Personal Statement:

I completed my Ph.D. in September 2018. In Fall 2019, I will begin a tenure-track appointment as Assistant Professor of Public History and Modern Latin America at the University of Wisconsin- Eau Claire.

My doctoral dissertation examined the politics of public space, identity, memory, and monuments in Buenos Aires, Argentina, from national independence to present. I framed this around four monuments in the city center, with each case study representing a critical point in the history of modern Argentina: from independence in 1810, to vast social and economic changes at the turn of the twentieth century, political unrest and the beginnings of a reactionary nationalist movement in the 1930s, and the modern debates on historical justice and memory after the fall of the violent 1976-1983 military dictatorship.

I reveal the intertwined histories behind these case studies, considering each monument’s iconography and political/social/historical context, as well as the public rituals, state ceremonies, and—eventually—popular protests held around these works. Overall, I argue that each has served to embed and contest changing notions of national identity and historical memory in Buenos Aires’s urban landscape, in ways that remain influential in the present.


Research interests: Modern Latin America, the Southern Cone, public history, memory and the built environment, cultural and urban histories, identity, human rights, and visual culture.

Selected Publications:

“Columbus, Juana, and the Politics of the Plaza: Battles over Monuments, Memory, and Identity in Buenos Aires,” Journal of Latin American Studies, forthcoming.

Towards Memory, Against Oblivion: A Comparative Perspective on Public Memory, Monuments, and Confronting a Painful Past in the United States and Argentina,The Public Historian, Special Digital Issue: Monuments, Memory, Politics, and Our Publics, Sept. 2017.

“Down Argentine Way,” in Race and American Film: Voices and Visions that Shaped a Nationed. Daniel Bernardi and Michael Green (ABC-Clio Greenwood, 2017), 242-244.

Book Review, Our Indigenous Ancestors: A Cultural History of Museums, Science, and Identity in Argentina, 1877-1943. The Public Historian, 39.2 (May 2017): 111-113.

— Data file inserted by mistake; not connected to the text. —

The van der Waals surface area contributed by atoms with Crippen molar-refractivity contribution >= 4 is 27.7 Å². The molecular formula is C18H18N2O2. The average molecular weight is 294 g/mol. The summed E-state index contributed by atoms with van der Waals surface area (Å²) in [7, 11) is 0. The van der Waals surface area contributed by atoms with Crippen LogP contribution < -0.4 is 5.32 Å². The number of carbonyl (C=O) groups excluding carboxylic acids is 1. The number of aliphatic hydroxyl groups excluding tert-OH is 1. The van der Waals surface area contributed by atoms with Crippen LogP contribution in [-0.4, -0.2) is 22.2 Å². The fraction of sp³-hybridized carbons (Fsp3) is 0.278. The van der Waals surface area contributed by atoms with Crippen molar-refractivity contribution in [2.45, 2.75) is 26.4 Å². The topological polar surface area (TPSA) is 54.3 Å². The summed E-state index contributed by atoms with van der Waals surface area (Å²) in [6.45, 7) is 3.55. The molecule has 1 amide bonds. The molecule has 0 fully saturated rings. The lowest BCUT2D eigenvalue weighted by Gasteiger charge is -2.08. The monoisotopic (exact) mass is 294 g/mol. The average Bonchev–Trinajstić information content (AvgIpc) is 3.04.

Courses Taught:


  • Winter 2019, Modern Mexico (Hist 156b), USCB
  • Spring 2018, History of Modern and Contemporary Latin America, Westmont College, Santa Barbara
  • Summer 2017, 20th-Century Latin American Revolutions (Hist 151C), UCSB
  • Summer 2016, Introduction to Public History (Hist 192), UCSB
  • Summer 2014, Academic Writing (WRIT 2), UCSB

Teaching Assistantships:

  • 2017—2018: Academic Writing
  • 2011—2015: Latin American History, Academic Writing, World History, Latin American & Iberian Studies


Awards & Professional Activities:

External Awards and Fellowships:

Internal Awards and Fellowships:

  • UCSB Regent’s Dissertation Fellowship, 2015
  • UCSB History Dept. Research Travel Grant, 2015
  • Monica Orozco Prize, 2014, Best paper in Latin American History:
    • “Representing Argentina’s Invisible Indigenous: Commemorations, Collective Memory, and the Power of Public Space”
  • Philip W. & Maria Powell Prize: Distinguished contribution to Latin American & Iberian studies, 2014
  • UCSB Humanities & Social Sciences Research Travel Grant, 2014
  • Donald Van Gelderen Memorial Fellowship, 2013
  • UCSB History Associates Fellowship, 2012
  • UCSB Latin American and Iberian Studies Department Award, 2011
  • UCSB Latin American and Iberian Studies Department Fellowship, 2010

Professional Activities:

Conference Presentations:

“’The Tallest Monument to a Genocide Hero:’ Commemorations, Community Activism, and Argentina’s Invisible Indigenous,” the National Council on Public History Annual Conference, Indianapolis, IN, April 19-22, 2017.

“Contesting Columbus, Representing the Nation: Protest, Performance, and Memory in Buenos Aires’s Commemorative Landscape.” Latin American Studies Association, New York City, May 27-30, 2016.

“Public Protest, Performance, and Participation: Shaping Historical Memory and the Monumental Landscape in Buenos Aires.” Rocky Mountain Council for Latin American Studies, Santa Fe, NM, March 31- April 3, 2016.

“Shaping and Contesting the Past: Monuments, Memory, and Argentine Identity in Buenos Aires, 1811-present.” Rocky Mountain Council for Latin American Studies, Santa Fe, NM, March 31- April 3, 2016.

Exoticism and the Veiled Other: Visual culture, travel literature, and the male gaze in the construction of la tapada Limeña: 1700-1900. Rocky Mountain Council for Latin American Studies conference, Santa Fe, New Mexico, April 3-6, 2013.

“Morisca, Maja y Tapada: Art, travel literature, and the male gaze in the construction of the veiled Other in Spain and Peru, 1530-1900.” UCSB Department of Spanish & Portuguese 14th Lusophone & Hispanic Graduate Student Conference, Santa Barbara, CA, May 4-5, 2012.